What advice would you give to ensure that major built environment projects are collaborative enough to reflect the needs of all stakeholders?
Gurteen Knowledge Cafe at Argent (May 2017)
Date Wednesday 3rd May 2017, 6:00pm - 9:00pm. This is a free event. Please arrive at 6:00pm or shortly after, which will give you time to settle in and meet other people. There will be some light refreshments available. The cafe itself will start prompt at 6:30pm.
Speaker James Wates CBE, FCIOB, FRICS, FICE, FCGI, FRSA
James has worked in the construction industry all his life. He read Estate Management at college after which he joined Wates Construction as a management trainee in 1983, progressing through line management to running sites, before taking on a General Manager role in 1989. He joined the Wates Construction Board as Marketing Director in 1994. He was appointed to the Wates Group Board in 1997 and became Chairman in 2013.
Outside the Group James is involved with several industry bodies. He is Chairman of the Construction Industry Training Board (CITB), Chairman of the BRE Trust (the largest single funder of education and research for the built environment), Co-Chairman of Build UK (which represents construction clients, main contractors and the leading trade associations representing over 11,500 specialist contractors), Past President of the Chartered Institute of Building (CIOB), a Member of the business organisation CBI, a Member of the government's Apprenticeship Delivery Board (ADB), a Trustee of The University College of Estate Management, and a Non-Executive Board Director of Argent Services LLP.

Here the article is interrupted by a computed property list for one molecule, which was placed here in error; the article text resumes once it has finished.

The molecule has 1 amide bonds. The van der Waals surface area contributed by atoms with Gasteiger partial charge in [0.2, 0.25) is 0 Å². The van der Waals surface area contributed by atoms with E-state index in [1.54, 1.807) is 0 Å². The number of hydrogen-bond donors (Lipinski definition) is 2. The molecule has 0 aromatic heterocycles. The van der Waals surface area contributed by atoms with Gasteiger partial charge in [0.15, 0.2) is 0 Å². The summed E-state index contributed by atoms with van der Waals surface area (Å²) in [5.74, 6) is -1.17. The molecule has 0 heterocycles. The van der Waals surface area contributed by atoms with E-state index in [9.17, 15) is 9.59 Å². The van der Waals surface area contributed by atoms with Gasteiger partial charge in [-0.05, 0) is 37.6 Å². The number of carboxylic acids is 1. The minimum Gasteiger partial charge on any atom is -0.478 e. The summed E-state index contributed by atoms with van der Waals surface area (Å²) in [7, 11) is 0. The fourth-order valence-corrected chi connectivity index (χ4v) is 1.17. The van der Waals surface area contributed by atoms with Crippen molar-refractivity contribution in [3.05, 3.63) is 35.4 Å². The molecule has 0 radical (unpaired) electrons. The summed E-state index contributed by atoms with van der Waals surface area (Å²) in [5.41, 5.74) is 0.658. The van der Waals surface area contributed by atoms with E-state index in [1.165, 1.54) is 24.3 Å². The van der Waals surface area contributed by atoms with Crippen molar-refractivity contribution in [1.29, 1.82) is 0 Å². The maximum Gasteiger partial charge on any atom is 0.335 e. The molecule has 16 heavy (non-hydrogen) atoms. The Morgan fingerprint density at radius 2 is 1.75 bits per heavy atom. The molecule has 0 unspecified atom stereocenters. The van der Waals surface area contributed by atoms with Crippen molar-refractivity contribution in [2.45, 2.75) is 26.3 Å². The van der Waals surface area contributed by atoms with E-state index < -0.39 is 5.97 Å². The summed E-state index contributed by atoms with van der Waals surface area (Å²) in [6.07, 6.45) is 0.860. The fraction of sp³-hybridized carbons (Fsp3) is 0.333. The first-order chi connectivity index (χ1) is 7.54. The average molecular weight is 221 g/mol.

James is also Chairman of the think tank Tomorrow's Company, Chairman of the Prince's Trust Built Environment Leadership Group, Vice Chairman of the Queen Elizabeth's Foundation for Disabled People, a Governor of the Emanuel School, a Governor of the University of Westminster and a Patron of the Wates Family Enterprise Trust. In January 2012 James was awarded the CBE for services to Construction and the Charitable sector.
Overview of Topic
Despite the tradition of the ‘Master Builder' – craftsmen such as Sir Christopher Wren who were architect, engineer, and builder – the construction industry has become increasingly fragmented over the past hundred years, to the extent that now, true collaboration among the numerous specialists needed in any substantive construction project is weak. Yet the built environment sector has recognised this failing, and many in the industry are striving to redress this imbalance, supported by such catalysts as digital modelling and a new quality standard (BS11000) that explicitly supports collaboration across the supply chain. We are also recognising the value of looking at other sectors and specialties, especially in manufacturing, where designers and producers work closely together.
A deep and early collaboration can have particular benefits in regeneration projects, insofar as it helps align the interests of all who have a stake – investors, housing associations, local employers, designers, contractors, the supply chain, and of course the people who live and work there. Examples such as the Kings Cross redevelopment bear witness to this potential for success. But there remain plenty of examples of where collaboration has not happened, resulting in cost overruns, legal disputes, and buildings that are mismatched to the public's needs.
What advice would you give to ensure that major developments – especially regeneration in the cities – are collaborative enough to reflect the needs of all stakeholders?
Sponsor Argent LLP
4 Stable Street
London N1C 4AB
12:06 AM GMT